When it comes to your fertility – or any medical issue – it’s important to be a strong advocate for yourself. Even if you are not currently facing infertility, you may have reasons for concerns about your fertility, including perhaps advanced age or certain medical conditions that could affect your fertility. In that case, it is important that you advocate for yourself. Retrieve information for making informed decisions about your options when you are ready to have children.
We often wait for our doctors to raise the issue of fertility, or wait until we actually have trouble conceiving. However, recent advances in science give us more options and a greater ability to plan for our future. Even when faced with a serious illness, there are steps you can take to preserve your fertility during treatment. It is important that fertility becomes a topic of conversation between a patient and their general practitioners, as well as their disease specialists.
1. If you have a concern about your fertility, raise it with your doctor. Keep asking questions until you get an answer that is satisfactory to you. If you do not get an answer that is satisfactory to you, consult a reproductive endocrinologist.
Sometimes you just get a “feeling” that you’re not getting the right – or complete – answers. If the answers you receive are not clear, confer with a reproductive endocrinologist.
At the end of the day, you are your own best advocate. If you are concerned about something, keep asking until you get an answer that is comprehensive to you.
2. In particular, if you are being treated for a serious illness, seek answers regarding your fertility and add a reproductive specialist to your care team.
Certain treatments for serious illnesses, such as autoimmune diseases or cancer, may impact your ability to get pregnant. In my case, chemotherapy and steroid treatments that I took over a course of years for severe lupus nephritis negatively impacted my fertility.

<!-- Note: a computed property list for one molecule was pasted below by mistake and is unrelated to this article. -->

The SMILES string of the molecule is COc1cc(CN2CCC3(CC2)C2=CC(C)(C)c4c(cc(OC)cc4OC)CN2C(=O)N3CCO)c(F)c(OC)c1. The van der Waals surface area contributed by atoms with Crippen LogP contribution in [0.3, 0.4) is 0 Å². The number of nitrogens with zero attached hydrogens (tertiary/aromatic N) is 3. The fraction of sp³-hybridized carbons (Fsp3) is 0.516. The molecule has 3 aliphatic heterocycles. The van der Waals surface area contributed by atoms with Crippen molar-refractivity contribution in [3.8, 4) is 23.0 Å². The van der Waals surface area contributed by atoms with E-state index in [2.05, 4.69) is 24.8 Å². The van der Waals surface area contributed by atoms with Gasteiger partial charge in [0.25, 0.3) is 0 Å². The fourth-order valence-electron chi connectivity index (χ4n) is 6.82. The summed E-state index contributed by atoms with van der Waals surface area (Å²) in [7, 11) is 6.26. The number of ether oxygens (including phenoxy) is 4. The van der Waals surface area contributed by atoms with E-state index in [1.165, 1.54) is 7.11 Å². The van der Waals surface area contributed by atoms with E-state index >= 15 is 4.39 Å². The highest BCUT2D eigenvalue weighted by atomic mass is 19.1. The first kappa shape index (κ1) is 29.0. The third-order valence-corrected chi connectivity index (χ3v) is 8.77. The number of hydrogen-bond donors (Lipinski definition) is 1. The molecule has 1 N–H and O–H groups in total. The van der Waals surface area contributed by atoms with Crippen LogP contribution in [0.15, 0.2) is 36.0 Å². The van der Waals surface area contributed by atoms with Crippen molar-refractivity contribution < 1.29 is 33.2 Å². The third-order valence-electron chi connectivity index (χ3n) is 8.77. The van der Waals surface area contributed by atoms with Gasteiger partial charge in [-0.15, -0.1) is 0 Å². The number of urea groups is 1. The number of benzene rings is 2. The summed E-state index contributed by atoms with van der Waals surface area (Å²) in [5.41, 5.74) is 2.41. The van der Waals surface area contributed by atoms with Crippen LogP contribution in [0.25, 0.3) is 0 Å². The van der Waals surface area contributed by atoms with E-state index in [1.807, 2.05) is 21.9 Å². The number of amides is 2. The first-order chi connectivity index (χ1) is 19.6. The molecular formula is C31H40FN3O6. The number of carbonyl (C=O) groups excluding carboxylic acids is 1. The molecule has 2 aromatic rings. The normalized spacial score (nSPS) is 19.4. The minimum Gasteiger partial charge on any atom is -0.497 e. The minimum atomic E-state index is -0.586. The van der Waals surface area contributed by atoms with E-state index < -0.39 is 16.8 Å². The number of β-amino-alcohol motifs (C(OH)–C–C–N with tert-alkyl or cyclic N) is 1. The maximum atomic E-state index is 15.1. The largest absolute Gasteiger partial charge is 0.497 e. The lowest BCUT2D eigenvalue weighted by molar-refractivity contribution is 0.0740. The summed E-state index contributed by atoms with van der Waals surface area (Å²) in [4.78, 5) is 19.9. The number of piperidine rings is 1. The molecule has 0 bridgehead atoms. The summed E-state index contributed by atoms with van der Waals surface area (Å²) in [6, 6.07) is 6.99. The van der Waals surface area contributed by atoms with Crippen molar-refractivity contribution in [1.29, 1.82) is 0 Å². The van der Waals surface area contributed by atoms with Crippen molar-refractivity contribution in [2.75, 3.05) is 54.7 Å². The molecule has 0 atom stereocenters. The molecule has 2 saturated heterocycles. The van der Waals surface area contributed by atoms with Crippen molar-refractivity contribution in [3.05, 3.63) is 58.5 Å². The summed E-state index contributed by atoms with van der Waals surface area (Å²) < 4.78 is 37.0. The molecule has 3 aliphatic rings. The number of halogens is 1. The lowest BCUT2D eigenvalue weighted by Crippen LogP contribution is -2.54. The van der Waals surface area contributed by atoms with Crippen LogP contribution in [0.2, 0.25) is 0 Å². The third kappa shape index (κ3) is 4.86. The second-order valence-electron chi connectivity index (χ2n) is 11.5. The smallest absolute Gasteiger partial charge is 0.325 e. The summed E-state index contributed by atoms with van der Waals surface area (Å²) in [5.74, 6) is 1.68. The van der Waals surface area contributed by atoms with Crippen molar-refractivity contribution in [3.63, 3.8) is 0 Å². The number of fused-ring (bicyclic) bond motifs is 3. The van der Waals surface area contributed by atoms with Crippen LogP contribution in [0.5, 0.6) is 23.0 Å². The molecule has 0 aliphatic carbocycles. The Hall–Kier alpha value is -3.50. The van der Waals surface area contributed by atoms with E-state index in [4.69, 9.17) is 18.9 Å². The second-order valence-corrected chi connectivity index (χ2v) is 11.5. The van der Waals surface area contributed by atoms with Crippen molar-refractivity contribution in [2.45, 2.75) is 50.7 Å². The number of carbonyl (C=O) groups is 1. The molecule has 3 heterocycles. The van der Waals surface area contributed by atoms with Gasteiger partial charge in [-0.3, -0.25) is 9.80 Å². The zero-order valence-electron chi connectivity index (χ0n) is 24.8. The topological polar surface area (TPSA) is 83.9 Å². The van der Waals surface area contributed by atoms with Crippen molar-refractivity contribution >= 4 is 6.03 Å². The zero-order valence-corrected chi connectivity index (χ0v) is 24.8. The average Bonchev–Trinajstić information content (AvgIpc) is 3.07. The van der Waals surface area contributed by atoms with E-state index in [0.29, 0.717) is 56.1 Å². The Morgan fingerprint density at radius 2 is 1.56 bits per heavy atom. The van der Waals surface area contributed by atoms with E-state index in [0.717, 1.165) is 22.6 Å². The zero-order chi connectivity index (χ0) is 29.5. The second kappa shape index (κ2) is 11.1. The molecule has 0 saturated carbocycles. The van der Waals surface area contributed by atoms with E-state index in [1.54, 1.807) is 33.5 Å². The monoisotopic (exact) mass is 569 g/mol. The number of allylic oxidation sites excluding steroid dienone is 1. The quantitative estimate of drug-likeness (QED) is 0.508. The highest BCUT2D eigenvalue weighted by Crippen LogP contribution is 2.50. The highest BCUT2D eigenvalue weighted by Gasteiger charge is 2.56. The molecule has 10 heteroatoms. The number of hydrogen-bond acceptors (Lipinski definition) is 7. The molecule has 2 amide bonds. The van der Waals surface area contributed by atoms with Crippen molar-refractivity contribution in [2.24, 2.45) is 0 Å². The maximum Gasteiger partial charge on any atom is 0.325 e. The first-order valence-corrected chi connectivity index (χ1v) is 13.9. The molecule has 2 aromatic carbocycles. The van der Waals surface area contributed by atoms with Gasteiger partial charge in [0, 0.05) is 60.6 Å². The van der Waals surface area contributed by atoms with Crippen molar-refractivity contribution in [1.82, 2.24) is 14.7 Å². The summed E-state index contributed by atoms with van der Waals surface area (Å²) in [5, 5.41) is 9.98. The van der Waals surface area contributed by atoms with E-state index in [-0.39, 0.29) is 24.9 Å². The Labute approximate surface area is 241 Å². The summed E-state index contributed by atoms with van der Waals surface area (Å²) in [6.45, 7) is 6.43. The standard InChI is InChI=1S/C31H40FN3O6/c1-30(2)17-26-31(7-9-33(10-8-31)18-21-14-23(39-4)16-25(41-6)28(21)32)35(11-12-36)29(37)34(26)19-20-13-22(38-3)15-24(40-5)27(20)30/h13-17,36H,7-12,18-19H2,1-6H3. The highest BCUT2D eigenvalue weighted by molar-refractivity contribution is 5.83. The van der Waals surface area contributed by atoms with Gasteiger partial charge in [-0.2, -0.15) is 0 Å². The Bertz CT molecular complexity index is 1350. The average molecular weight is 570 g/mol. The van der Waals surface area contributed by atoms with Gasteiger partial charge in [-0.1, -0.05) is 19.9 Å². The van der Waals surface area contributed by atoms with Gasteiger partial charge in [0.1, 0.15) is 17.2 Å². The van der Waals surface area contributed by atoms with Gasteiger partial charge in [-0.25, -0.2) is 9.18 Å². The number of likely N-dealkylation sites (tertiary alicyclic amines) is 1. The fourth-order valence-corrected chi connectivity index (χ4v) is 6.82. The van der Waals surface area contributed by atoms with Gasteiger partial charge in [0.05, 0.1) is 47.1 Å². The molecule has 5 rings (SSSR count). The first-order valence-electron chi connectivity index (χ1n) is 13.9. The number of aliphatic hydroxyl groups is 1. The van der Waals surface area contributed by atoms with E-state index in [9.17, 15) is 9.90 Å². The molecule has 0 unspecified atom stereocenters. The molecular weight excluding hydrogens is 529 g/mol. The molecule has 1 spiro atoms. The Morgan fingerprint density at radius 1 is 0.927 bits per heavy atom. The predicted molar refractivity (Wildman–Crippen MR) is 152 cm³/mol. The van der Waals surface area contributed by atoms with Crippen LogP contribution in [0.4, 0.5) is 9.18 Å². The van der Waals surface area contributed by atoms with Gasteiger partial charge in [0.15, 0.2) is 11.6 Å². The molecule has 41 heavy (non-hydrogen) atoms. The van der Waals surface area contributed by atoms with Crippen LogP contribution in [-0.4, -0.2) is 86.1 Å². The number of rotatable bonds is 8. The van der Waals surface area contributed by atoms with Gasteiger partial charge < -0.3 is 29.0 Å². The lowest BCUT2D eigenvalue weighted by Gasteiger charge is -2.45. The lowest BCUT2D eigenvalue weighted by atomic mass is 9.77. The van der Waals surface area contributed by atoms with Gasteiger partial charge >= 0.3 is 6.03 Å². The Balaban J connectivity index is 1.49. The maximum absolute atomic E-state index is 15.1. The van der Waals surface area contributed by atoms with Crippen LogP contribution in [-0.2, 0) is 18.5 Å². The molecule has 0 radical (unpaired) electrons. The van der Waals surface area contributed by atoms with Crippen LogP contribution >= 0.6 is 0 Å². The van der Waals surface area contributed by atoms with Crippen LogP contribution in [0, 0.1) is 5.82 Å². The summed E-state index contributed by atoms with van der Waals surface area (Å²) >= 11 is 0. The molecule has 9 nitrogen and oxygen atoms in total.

Physicians who focus on a specific disease specialty are experts at treating the associated disease, but may not know how the treatment will impact fertility later on. If you are fairly young when you undergo the treatment, the doctor may be more focused (and perhaps rightly so) on the more immediate issue of getting you back to health, as opposed to the long-term effects of the treatment. In addition, we are still learning how certain treatments impact fertility as more and more people undergo them. And then find themselves facing fertility issues later on. This is why a “team” approach to your health care may be appropriate.
Amanda is a partner and member of the Board at Waller Lansden Dortch and Davis, LLP, where she focuses her work in the healthcare industry and helping clients navigate through the regulations and compliance issues related to complex transactions.
Having managed multiple chronic illnesses, Amanda is an “expert” patient. In particular, Amanda was diagnosed with lupus in her early twenties and was put on a regiment of chemotherapy and high dose steroids for two years, while she suspected her fertility might be at risk.
Amanda was drawn to the mission of the Fertility Foundation of Texas to help local families achieve their dreams of growing their families. She is a member of the Foundation’s Advisory Board.
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